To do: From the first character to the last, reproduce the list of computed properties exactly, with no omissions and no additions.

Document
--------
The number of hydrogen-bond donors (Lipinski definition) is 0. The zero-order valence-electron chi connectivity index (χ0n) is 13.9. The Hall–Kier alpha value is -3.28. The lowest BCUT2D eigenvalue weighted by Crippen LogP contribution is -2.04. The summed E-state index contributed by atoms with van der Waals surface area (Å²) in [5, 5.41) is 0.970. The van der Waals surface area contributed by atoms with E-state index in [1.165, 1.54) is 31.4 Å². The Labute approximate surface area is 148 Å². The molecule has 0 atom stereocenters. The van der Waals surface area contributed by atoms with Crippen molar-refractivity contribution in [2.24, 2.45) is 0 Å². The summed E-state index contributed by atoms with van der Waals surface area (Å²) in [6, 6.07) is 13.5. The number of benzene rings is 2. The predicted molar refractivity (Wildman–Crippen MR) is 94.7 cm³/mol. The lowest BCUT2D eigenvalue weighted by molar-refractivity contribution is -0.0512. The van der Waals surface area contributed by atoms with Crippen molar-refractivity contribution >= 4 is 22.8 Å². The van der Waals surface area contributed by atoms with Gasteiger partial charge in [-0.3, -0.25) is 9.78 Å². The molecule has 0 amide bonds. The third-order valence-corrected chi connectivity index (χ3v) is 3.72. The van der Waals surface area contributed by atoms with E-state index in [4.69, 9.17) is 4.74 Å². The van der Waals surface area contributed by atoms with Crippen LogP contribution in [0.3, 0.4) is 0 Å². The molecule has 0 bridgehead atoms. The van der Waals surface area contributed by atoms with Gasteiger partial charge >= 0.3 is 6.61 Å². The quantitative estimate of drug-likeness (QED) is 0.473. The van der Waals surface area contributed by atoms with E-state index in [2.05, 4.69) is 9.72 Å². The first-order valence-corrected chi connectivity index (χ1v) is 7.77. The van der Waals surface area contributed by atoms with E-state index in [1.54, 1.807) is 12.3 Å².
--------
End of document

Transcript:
The number of hydrogen-bond donors (Lipinski definition) is 0. The zero-order valence-electron chi connectivity index (χ0n) is 13.9. The Hall–Kier alpha value is -3.28. The lowest BCUT2D eigenvalue weighted by Crippen LogP contribution is -2.04. The summed E-state index contributed by atoms with van der Waals surface area (Å²) in [5, 5.41) is 0.970. The van der Waals surface area contributed by atoms with E-state index in [1.165, 1.54) is 31.4 Å². The Labute approximate surface area is 148 Å². The molecule has 0 atom stereocenters. The van der Waals surface area contributed by atoms with Crippen molar-refractivity contribution in [2.24, 2.45) is 0 Å². The summed E-state index contributed by atoms with van der Waals surface area (Å²) in [6, 6.07) is 13.5. The number of benzene rings is 2. The predicted molar refractivity (Wildman–Crippen MR) is 94.7 cm³/mol. The lowest BCUT2D eigenvalue weighted by molar-refractivity contribution is -0.0512. The van der Waals surface area contributed by atoms with Crippen molar-refractivity contribution >= 4 is 22.8 Å². The van der Waals surface area contributed by atoms with Gasteiger partial charge in [-0.3, -0.25) is 9.78 Å². The molecule has 0 amide bonds. The third-order valence-corrected chi connectivity index (χ3v) is 3.72. The van der Waals surface area contributed by atoms with E-state index in [4.69, 9.17) is 4.74 Å². The van der Waals surface area contributed by atoms with Crippen LogP contribution in [0.3, 0.4) is 0 Å². The molecule has 0 bridgehead atoms. The van der Waals surface area contributed by atoms with Gasteiger partial charge >= 0.3 is 6.61 Å². The quantitative estimate of drug-likeness (QED) is 0.473. The van der Waals surface area contributed by atoms with E-state index in [2.05, 4.69) is 9.72 Å². The first-order valence-corrected chi connectivity index (χ1v) is 7.77. The van der Waals surface area contributed by atoms with E-state index in [1.54, 1.807) is 12.3 Å².